If you haven’t read The Shack, the wildly popular Christian fiction book by William P. Young, you’ve probably heard about it. I had certainly heard about it quite a bit, from several different sources, and finally decided to read it.
Put very basically, the story is about a father who experiences a horrific family tragedy, and whose faith in God is shaken as a result. He is invited to spend a weekend with God at a remote shack where God (personified in various forms) works on healing his wounds and his relationship with the Creator.
My reaction to the book was pretty much what I expected: The Shack is written by a well-meaning author who is attempting to help people through difficult times, but it is a book which, upon close examination, has some serious theological problems. Young seems to espouse an unorthodox view of the Trinity (the kind that makes Muslims think that Christians are polytheistic), the Incarnation (he implies that God the Father became human as well as Christ), and he downplays the holiness of God, at one point having God claim that He doesn’t need to punish sin. And perhaps my biggest problem with The Shack, at least from a practical standpoint, is that it seems to suggest that it’s necessary to have some sort of miraculous, face-to-face interaction with God to get through rough times. For people reading the book looking for comfort, I would think that suggestion would be less than helpful.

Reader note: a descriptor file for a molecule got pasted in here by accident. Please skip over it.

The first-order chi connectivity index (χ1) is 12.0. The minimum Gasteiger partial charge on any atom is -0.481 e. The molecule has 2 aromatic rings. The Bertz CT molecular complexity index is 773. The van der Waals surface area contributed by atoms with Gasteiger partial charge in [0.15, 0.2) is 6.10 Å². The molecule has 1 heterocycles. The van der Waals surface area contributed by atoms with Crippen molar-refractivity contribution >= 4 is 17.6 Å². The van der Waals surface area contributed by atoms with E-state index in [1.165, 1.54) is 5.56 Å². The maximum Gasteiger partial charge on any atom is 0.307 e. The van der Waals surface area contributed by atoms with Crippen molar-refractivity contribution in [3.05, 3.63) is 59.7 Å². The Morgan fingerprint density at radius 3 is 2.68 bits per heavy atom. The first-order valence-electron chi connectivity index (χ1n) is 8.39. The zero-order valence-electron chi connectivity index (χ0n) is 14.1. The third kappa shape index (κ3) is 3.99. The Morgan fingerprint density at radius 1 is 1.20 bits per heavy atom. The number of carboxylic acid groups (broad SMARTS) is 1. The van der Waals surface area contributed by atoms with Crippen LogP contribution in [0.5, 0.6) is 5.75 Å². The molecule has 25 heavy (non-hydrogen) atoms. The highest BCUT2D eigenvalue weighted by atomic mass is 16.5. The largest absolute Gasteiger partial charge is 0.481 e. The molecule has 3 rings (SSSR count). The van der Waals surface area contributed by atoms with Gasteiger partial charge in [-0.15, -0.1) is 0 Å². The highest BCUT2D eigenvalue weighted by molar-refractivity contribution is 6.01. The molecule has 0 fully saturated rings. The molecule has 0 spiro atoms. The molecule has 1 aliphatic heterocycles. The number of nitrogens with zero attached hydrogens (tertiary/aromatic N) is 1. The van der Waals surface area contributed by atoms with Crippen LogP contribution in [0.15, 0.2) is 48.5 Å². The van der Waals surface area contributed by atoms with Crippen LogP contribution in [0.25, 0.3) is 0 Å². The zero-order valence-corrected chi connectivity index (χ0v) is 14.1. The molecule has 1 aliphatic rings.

As I said before, I think Young is well-meaning, and I tend to think that by trying to simplify the nature of God into understandable human characters, he ends up making implications that he himself doesn’t actually believe. Simply put, it’s hard to simplify the concept of God without distorting who He is in some way.
For all the negatives though, there were a few times when I thought The Shack hit the nail on the head.
On the death of Jesus on the cross (this makes more sense if you know that Young is portraying God as a motherly-type woman in this scene):
“Mack struggled for the words to tell her what was in his heart. ‘I’m so sorry that you, that Jesus, had to die.’On how we change into being who God wants us to be:
She walked around the table and gave Mack another big hug. ‘I know you are, and thank you. But you need to know that we aren’t sorry at all. It was worth it.’”
“This whole thing is a process, not an event. All I want from you is to trust me with what little you can, and grow in loving people around you with the same love I share with you. It’s not your job to change them, or to convince them. You are free to love without an agenda.”And on God causing (or not) bad things to happen:
“Mack, just because I work incredible good out of unspeakable tragedies doesn’t mean I orchestrate the tragedies. Don’t ever assume that my using something means I caused it or that I need it to accomplish my purposes.”I probably won’t be recommending The Shack to many people, and I certainly won’t hold my breath waiting for Young to come out with a new book, but I was glad to find some good points in a book that wasn’t one of my favorites.